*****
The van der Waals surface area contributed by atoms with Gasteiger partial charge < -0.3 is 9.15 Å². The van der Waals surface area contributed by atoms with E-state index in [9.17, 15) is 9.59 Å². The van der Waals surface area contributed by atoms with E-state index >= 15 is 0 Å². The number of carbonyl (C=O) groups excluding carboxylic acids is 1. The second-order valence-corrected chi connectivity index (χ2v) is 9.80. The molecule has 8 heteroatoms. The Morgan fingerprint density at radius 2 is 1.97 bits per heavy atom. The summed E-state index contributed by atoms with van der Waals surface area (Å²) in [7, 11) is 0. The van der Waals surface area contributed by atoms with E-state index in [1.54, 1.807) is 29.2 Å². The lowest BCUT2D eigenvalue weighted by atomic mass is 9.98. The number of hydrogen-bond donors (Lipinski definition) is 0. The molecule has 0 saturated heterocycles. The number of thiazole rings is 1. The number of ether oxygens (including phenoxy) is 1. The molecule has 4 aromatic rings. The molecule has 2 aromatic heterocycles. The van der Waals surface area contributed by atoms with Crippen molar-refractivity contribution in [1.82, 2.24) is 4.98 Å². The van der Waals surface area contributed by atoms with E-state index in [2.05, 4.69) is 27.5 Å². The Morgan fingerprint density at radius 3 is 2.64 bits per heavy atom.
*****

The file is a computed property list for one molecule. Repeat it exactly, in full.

The van der Waals surface area contributed by atoms with Gasteiger partial charge < -0.3 is 9.15 Å². The van der Waals surface area contributed by atoms with E-state index in [9.17, 15) is 9.59 Å². The van der Waals surface area contributed by atoms with E-state index >= 15 is 0 Å². The number of carbonyl (C=O) groups excluding carboxylic acids is 1. The second-order valence-corrected chi connectivity index (χ2v) is 9.80. The molecule has 8 heteroatoms. The Morgan fingerprint density at radius 2 is 1.97 bits per heavy atom. The summed E-state index contributed by atoms with van der Waals surface area (Å²) in [7, 11) is 0. The van der Waals surface area contributed by atoms with E-state index in [1.54, 1.807) is 29.2 Å². The lowest BCUT2D eigenvalue weighted by atomic mass is 9.98. The number of hydrogen-bond donors (Lipinski definition) is 0. The molecule has 0 saturated heterocycles. The number of thiazole rings is 1. The number of ether oxygens (including phenoxy) is 1. The molecule has 4 aromatic rings. The molecule has 2 aromatic heterocycles. The van der Waals surface area contributed by atoms with Crippen molar-refractivity contribution in [1.82, 2.24) is 4.98 Å². The van der Waals surface area contributed by atoms with E-state index in [2.05, 4.69) is 27.5 Å². The Morgan fingerprint density at radius 3 is 2.64 bits per heavy atom.